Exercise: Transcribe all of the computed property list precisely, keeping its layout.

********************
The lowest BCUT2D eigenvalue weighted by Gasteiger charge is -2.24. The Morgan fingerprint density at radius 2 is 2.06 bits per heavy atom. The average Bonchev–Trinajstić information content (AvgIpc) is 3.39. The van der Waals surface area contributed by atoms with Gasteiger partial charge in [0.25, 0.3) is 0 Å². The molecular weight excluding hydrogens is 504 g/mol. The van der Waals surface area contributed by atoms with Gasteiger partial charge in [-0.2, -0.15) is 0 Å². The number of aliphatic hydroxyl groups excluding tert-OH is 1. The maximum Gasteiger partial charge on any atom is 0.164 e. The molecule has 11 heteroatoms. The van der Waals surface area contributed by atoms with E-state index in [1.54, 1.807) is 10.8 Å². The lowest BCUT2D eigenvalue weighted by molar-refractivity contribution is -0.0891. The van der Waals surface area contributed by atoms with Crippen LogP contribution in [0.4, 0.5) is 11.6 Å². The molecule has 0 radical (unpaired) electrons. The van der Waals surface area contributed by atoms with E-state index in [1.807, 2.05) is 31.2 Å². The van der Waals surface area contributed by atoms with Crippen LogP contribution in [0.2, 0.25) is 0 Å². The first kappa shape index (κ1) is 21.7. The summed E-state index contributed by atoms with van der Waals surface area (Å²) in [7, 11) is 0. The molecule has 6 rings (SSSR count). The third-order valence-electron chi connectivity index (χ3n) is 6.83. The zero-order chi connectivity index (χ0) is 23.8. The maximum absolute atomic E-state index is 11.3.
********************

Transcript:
The lowest BCUT2D eigenvalue weighted by Gasteiger charge is -2.24. The Morgan fingerprint density at radius 2 is 2.06 bits per heavy atom. The average Bonchev–Trinajstić information content (AvgIpc) is 3.39. The van der Waals surface area contributed by atoms with Gasteiger partial charge in [0.25, 0.3) is 0 Å². The molecular weight excluding hydrogens is 504 g/mol. The van der Waals surface area contributed by atoms with Gasteiger partial charge in [-0.2, -0.15) is 0 Å². The number of aliphatic hydroxyl groups excluding tert-OH is 1. The maximum Gasteiger partial charge on any atom is 0.164 e. The molecule has 11 heteroatoms. The van der Waals surface area contributed by atoms with E-state index in [1.54, 1.807) is 10.8 Å². The lowest BCUT2D eigenvalue weighted by molar-refractivity contribution is -0.0891. The van der Waals surface area contributed by atoms with Crippen LogP contribution in [0.4, 0.5) is 11.6 Å². The molecule has 0 radical (unpaired) electrons. The van der Waals surface area contributed by atoms with E-state index in [1.807, 2.05) is 31.2 Å². The van der Waals surface area contributed by atoms with Crippen LogP contribution in [0.2, 0.25) is 0 Å². The first kappa shape index (κ1) is 21.7. The summed E-state index contributed by atoms with van der Waals surface area (Å²) in [7, 11) is 0. The molecule has 6 rings (SSSR count). The third-order valence-electron chi connectivity index (χ3n) is 6.83. The zero-order chi connectivity index (χ0) is 23.8. The maximum absolute atomic E-state index is 11.3.